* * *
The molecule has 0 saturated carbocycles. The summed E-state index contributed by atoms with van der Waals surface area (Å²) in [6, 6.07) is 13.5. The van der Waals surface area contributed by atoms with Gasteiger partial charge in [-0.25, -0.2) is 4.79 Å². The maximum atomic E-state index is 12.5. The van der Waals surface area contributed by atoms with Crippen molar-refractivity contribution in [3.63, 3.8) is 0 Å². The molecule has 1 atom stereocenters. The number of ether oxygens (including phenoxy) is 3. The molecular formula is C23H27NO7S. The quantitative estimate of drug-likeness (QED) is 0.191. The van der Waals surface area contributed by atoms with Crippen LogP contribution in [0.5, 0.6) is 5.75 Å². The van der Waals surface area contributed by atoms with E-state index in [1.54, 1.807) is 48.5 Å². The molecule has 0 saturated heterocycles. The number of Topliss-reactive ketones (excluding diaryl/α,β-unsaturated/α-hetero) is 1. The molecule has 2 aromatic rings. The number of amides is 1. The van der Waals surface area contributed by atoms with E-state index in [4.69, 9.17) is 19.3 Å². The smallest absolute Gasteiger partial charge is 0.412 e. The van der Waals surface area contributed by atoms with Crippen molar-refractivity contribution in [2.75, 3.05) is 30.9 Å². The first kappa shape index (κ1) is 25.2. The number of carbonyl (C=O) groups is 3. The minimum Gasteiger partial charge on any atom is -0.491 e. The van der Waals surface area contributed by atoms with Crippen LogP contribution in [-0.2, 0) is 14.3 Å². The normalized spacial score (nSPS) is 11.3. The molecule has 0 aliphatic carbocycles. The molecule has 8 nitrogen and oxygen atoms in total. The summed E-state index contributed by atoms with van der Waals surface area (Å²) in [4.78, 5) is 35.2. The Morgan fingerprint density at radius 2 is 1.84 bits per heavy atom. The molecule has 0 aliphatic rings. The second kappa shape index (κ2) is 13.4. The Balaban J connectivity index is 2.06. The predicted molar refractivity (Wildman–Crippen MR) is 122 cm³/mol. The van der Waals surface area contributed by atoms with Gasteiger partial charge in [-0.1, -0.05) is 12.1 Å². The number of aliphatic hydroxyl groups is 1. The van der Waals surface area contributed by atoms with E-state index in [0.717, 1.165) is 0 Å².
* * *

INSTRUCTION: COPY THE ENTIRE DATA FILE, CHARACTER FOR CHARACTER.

The molecule has 0 saturated carbocycles. The summed E-state index contributed by atoms with van der Waals surface area (Å²) in [6, 6.07) is 13.5. The van der Waals surface area contributed by atoms with Gasteiger partial charge in [-0.25, -0.2) is 4.79 Å². The maximum atomic E-state index is 12.5. The van der Waals surface area contributed by atoms with Crippen molar-refractivity contribution in [3.63, 3.8) is 0 Å². The molecule has 1 atom stereocenters. The number of ether oxygens (including phenoxy) is 3. The molecular formula is C23H27NO7S. The quantitative estimate of drug-likeness (QED) is 0.191. The van der Waals surface area contributed by atoms with Crippen LogP contribution in [0.5, 0.6) is 5.75 Å². The van der Waals surface area contributed by atoms with E-state index in [1.54, 1.807) is 48.5 Å². The molecule has 0 saturated heterocycles. The number of Topliss-reactive ketones (excluding diaryl/α,β-unsaturated/α-hetero) is 1. The molecule has 2 aromatic rings. The number of amides is 1. The van der Waals surface area contributed by atoms with E-state index in [4.69, 9.17) is 19.3 Å². The smallest absolute Gasteiger partial charge is 0.412 e. The van der Waals surface area contributed by atoms with Crippen molar-refractivity contribution in [2.75, 3.05) is 30.9 Å². The first kappa shape index (κ1) is 25.2. The number of carbonyl (C=O) groups is 3. The minimum Gasteiger partial charge on any atom is -0.491 e. The van der Waals surface area contributed by atoms with Crippen LogP contribution in [-0.2, 0) is 14.3 Å². The normalized spacial score (nSPS) is 11.3. The molecule has 0 aliphatic carbocycles. The molecule has 8 nitrogen and oxygen atoms in total. The summed E-state index contributed by atoms with van der Waals surface area (Å²) in [4.78, 5) is 35.2. The Morgan fingerprint density at radius 2 is 1.84 bits per heavy atom. The molecule has 0 aliphatic rings. The second kappa shape index (κ2) is 13.4. The Balaban J connectivity index is 2.06. The predicted molar refractivity (Wildman–Crippen MR) is 122 cm³/mol. The van der Waals surface area contributed by atoms with Gasteiger partial charge in [-0.1, -0.05) is 12.1 Å². The number of aliphatic hydroxyl groups is 1. The van der Waals surface area contributed by atoms with E-state index in [0.717, 1.165) is 0 Å².